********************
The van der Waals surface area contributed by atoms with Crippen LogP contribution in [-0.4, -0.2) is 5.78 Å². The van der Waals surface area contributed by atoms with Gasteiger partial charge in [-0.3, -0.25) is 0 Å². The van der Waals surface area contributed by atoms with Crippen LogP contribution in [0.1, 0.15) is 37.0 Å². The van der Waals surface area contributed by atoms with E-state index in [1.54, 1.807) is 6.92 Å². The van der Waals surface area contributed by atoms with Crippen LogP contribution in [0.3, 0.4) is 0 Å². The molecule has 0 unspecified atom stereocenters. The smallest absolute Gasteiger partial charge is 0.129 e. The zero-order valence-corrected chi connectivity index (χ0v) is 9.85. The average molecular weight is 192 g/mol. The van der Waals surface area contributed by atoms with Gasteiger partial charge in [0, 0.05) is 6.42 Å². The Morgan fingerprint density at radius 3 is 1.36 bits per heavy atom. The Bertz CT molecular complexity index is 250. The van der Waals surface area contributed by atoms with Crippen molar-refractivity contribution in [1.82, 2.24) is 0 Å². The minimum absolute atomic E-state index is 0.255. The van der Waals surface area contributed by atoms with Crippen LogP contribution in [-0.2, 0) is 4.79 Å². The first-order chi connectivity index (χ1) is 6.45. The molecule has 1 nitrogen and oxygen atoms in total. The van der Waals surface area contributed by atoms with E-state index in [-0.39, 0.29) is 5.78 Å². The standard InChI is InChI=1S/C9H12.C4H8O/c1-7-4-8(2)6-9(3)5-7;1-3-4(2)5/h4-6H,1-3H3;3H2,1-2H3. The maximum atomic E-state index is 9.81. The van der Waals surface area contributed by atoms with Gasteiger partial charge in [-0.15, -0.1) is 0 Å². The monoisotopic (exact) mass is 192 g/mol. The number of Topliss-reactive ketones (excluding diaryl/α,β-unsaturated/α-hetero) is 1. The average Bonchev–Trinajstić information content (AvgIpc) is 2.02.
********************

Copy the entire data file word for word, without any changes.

The van der Waals surface area contributed by atoms with Crippen LogP contribution in [-0.4, -0.2) is 5.78 Å². The van der Waals surface area contributed by atoms with Gasteiger partial charge in [-0.3, -0.25) is 0 Å². The van der Waals surface area contributed by atoms with Crippen LogP contribution in [0.1, 0.15) is 37.0 Å². The van der Waals surface area contributed by atoms with E-state index in [1.54, 1.807) is 6.92 Å². The van der Waals surface area contributed by atoms with Crippen LogP contribution in [0.3, 0.4) is 0 Å². The molecule has 0 unspecified atom stereocenters. The smallest absolute Gasteiger partial charge is 0.129 e. The zero-order valence-corrected chi connectivity index (χ0v) is 9.85. The average molecular weight is 192 g/mol. The van der Waals surface area contributed by atoms with Gasteiger partial charge in [0, 0.05) is 6.42 Å². The Morgan fingerprint density at radius 3 is 1.36 bits per heavy atom. The Bertz CT molecular complexity index is 250. The van der Waals surface area contributed by atoms with Crippen molar-refractivity contribution in [1.82, 2.24) is 0 Å². The minimum absolute atomic E-state index is 0.255. The van der Waals surface area contributed by atoms with Crippen LogP contribution in [-0.2, 0) is 4.79 Å². The first-order chi connectivity index (χ1) is 6.45. The molecule has 1 nitrogen and oxygen atoms in total. The van der Waals surface area contributed by atoms with E-state index in [-0.39, 0.29) is 5.78 Å². The standard InChI is InChI=1S/C9H12.C4H8O/c1-7-4-8(2)6-9(3)5-7;1-3-4(2)5/h4-6H,1-3H3;3H2,1-2H3. The maximum atomic E-state index is 9.81. The van der Waals surface area contributed by atoms with Gasteiger partial charge in [-0.15, -0.1) is 0 Å². The monoisotopic (exact) mass is 192 g/mol. The number of Topliss-reactive ketones (excluding diaryl/α,β-unsaturated/α-hetero) is 1. The average Bonchev–Trinajstić information content (AvgIpc) is 2.02.